PALM BEACH, Fla. – The NHL’s long wait for a new owner in Phoenix appears to have paid off.
Matthew Hulsizer met with the executive committee of the league’s board of governors on Monday and earned the approval of the 10 men in the room. The Chicago businessman says his bid to buy the Coyotes remains on track and he’s optimistic about the team’s future.
“It was a very good interview,” said deputy commissioner Bill Daly. “I thought Matt did a great job. The executive committee is unanimous in their support of his application for ownership.”
The NHL has been running the Coyotes for 15 months after a U.S. bankruptcy judge ruled the league, and not BlackBerry billionaire Jim Balsillie, could purchase the team. The NHL paid US$140 million and is reported to be selling it to Hulsizer for about $170 million.
The final major hurdle for the sale is a Dec. 14 council meeting in Glendale, Ariz., where a new lease agreement on the team’s arena will be put to a vote.
Phoenix is currently last in the league in average attendance and has lost money every year since moving to the desert from Winnipeg in 1996. Hulsizer seems to know exactly what he’s getting in to—”this is not a home run investment for us”—but remains confident he can turn things around in Arizona.
“It’s been my experience that if you make a great product, hockey teams have a lot of value,” he said. “Those things tend to grow over time. I tend to be a longer-term investor. As I look out 25 years, I think people will look back and say ‘Hey, that might have looked smart.’
“Right now, it’s not going to look smart for a long time though.”
The NHL can only hope there are more people like him out there. With the league’s owners gathering under one roof, it’s hard to ignore the number of them that are said to be shopping their franchises.
Even still, the overall business continues to grow as governors were told Monday that the US$59.4-million salary is projected to rise by $3 million next season. It has jumped every season since coming into existence at the end of the lockout in 2005.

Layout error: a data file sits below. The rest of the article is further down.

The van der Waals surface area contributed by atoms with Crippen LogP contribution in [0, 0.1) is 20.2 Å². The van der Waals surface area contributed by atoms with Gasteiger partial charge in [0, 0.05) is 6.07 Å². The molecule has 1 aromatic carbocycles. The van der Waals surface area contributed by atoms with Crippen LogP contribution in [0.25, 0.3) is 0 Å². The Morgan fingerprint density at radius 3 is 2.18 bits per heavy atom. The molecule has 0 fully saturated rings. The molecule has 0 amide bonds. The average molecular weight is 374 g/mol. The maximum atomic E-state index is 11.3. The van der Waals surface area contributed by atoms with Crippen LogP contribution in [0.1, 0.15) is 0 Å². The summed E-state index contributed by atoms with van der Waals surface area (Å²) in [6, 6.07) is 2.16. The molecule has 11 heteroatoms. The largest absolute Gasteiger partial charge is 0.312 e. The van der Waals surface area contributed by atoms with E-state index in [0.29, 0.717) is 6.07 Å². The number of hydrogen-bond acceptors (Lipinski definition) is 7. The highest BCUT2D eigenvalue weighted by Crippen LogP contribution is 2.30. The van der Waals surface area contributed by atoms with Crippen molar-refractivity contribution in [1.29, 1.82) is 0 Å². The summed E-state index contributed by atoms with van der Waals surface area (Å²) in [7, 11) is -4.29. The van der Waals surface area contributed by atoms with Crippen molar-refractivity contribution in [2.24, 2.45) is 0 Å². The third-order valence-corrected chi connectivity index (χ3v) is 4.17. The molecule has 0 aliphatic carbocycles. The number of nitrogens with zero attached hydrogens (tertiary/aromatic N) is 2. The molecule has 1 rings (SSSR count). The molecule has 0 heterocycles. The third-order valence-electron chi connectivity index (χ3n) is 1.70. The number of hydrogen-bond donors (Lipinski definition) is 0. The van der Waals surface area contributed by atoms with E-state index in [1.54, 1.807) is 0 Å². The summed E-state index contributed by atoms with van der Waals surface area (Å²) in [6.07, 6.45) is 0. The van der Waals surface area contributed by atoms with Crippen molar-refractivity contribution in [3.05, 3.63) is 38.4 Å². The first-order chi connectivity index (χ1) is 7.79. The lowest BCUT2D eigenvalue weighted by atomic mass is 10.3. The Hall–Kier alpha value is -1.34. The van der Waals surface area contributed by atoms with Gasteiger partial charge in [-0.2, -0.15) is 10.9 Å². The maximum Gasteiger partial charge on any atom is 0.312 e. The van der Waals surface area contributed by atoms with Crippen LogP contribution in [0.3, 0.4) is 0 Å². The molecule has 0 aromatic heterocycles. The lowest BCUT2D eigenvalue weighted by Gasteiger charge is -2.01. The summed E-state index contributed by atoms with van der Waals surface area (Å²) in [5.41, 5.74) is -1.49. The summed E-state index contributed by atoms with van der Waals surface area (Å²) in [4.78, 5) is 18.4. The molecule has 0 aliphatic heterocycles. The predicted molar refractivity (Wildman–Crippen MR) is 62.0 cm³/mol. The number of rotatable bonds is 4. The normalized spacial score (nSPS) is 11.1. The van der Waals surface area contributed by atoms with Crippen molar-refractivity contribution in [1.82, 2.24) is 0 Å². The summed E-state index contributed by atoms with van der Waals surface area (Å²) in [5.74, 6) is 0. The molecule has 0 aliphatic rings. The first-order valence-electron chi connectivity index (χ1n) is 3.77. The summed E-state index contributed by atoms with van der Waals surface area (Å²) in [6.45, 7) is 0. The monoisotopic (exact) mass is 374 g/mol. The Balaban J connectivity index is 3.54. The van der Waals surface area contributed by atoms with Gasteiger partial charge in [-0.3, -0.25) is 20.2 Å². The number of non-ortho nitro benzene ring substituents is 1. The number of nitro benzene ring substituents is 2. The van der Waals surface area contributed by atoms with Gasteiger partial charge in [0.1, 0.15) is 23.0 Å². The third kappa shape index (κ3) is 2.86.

“There were very preliminary projections … league revenue forecast information,” said Daly. “You build in a whole bunch of assumptions and variables and you try to give them a sense of where that might be.”
Among the other moves made on the opening day of meetings was an approval of the sale of Harley Hotchkiss’s 22 per cent interest in the Calgary Flames to the team’s other owners. Hotchkiss is a former chairman of the board of governors who was among the original group that brought the Flames north from Atlanta three decades ago.
The Thrashers were later created as an expansion team in 1999 and are among the franchises currently in search of a new owner. Daly clarified remarks he made over the weekend on a Winnipeg radio station about the fact the team could be moved.
“I don’t think there’s anything we’ve ever said that would be inconsistent with the concept of trying to be successful in the markets we’re in over an extended period of time, giving them every opportunity to be successful,” Daly said.
In the event they aren’t successful, “for whatever reason obviously you look at other alternatives and relocation is another alternative. I didn’t mean to suggest anything was imminent in Atlanta. I obviously think that over time you’ve got to look at the viability of the marketplace.”
Many questioned the viability of Phoenix as an NHL market during the prolonged bankruptcy case with Balsillie, who wanted to move the team to Hamilton, and in the time since the league has been in charge. Ultimately, they found someone who shares the vision.
That is bad news for hockey fans in Winnipeg and Quebec City because the league is prepared to start looking at relocation if Dec. 31 passes without a new owner in Phoenix.
The main sticking point with the Coyotes sale is securing a move favourable arena lease with Glendale.
“We’ve negotiated most of the lease and I think we’re just waiting to sort of finalize that,” said Hulsizer. “And then it will be released to the public shortly.”
Hulsizer, 40, played NCAA Division III hockey at Amherst College and earned his money as a hedge fund manager. He plans to bring on minority partners and says they will “likely” include members of the Ice Edge group, which previously failed to purchase the team.
His personal role with the Coyotes will be limited to signing cheques, leaving the day-to-day operation of the team to a president he plans to hire.
“It will be somebody with experience and it’ll be somebody who you guys would all look at and say ‘Yeah, I get it, this is a person who is an ‘A’ player,”‘ said Hulsizer. “This is what we’re going to try to do—we’re going to hire ‘A’ quality people across the organization, we’re going to try to put a great product on the ice and hopefully earn back the fans.”
He is adamant he can turn the sagging franchise into a money-making outfit over time.
“I think we’re going to have to earn the fans back,” said Hulsizer. “I don’t think it’s something people are going to immediately give us credit and say, ‘Oh, there’s a new owner and now (we’ll show interest).’ I’d love for that to be the case, but I don’t think that’s going to be the case.
“I think we’re going to have to earn back their faith and I think we’re going to have to show that by putting out a great product.”
Hulsizer’s meeting with the executive committee lasted less than an hour. More than anything, it was an opportunity to introduce himself to key members of the league.
“I think they wanted to know what kind of a guy I was,” said Hulsizer. “I’m a hockey fan and a hockey coach and a hockey player. And I’d love to join the club.”